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Obama and the Evidence on the Employment Consequences of Minimum-Wage Legislation

Greg Mankiw is too kind.  He describes as “incorrect” and “misleading” this passage from a recent speech by Pres. Obama:

Now, we all know the arguments that have been used against a higher minimum wage. Some say it actually hurts low-wage workers — businesses will be less likely to hire them. But there’s no solid evidence that a higher minimum wage costs jobs.

I describe Obama’s claim here not merely as “incorrect” or “misleading”; I describe it as a lie.  Obama knows – or he recklessly misses the fact – that, as Mankiw correctly notes, there is indeed a great deal of solid evidence that a higher minimum wage reduces the employment prospects of low-skilled workers.  There is also, as Mankiw points out, contrary evidence.  But for the President of the United States to say that “there’s no solid evident that a higher minimum wage costs jobs” is an outright falsehood.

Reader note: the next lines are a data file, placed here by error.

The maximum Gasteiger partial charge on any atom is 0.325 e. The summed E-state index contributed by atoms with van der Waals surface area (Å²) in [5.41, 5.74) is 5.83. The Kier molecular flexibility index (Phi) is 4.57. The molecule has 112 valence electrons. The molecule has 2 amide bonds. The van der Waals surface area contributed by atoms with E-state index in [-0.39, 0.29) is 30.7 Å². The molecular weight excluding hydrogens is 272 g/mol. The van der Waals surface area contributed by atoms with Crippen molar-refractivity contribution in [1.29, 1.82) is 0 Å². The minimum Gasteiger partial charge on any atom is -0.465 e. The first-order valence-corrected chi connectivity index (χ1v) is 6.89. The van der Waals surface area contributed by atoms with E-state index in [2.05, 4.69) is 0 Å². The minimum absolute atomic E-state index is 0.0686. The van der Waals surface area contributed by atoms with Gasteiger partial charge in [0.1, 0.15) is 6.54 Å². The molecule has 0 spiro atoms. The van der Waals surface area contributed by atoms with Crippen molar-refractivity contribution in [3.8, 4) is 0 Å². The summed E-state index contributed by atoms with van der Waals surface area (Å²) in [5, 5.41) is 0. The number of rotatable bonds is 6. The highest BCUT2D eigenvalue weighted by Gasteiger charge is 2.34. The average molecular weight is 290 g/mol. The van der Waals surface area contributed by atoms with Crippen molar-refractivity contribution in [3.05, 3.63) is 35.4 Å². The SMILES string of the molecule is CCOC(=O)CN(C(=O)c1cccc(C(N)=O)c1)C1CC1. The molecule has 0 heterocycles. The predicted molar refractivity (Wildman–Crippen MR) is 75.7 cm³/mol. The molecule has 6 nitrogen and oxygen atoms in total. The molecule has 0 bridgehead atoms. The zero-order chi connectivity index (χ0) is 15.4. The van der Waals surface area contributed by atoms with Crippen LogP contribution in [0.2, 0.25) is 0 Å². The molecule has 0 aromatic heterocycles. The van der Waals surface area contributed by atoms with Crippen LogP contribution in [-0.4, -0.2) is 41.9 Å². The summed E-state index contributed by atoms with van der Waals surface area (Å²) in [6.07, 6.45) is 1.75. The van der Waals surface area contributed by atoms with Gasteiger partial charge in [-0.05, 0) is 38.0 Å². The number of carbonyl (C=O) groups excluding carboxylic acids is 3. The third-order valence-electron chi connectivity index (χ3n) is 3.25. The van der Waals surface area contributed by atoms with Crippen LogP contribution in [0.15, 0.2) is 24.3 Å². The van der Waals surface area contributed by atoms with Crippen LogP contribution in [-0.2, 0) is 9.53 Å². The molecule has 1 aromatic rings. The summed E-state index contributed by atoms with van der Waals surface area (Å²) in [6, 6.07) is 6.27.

No surprise, of course.  Obama is a successful politician.  For a successful politician to be unwilling to lie would be akin to a successful prostitute being unwilling to undress in the presence of paying clients.  Such unwillingness is inconceivable, for each activity is a key requirement of each of these respective jobs.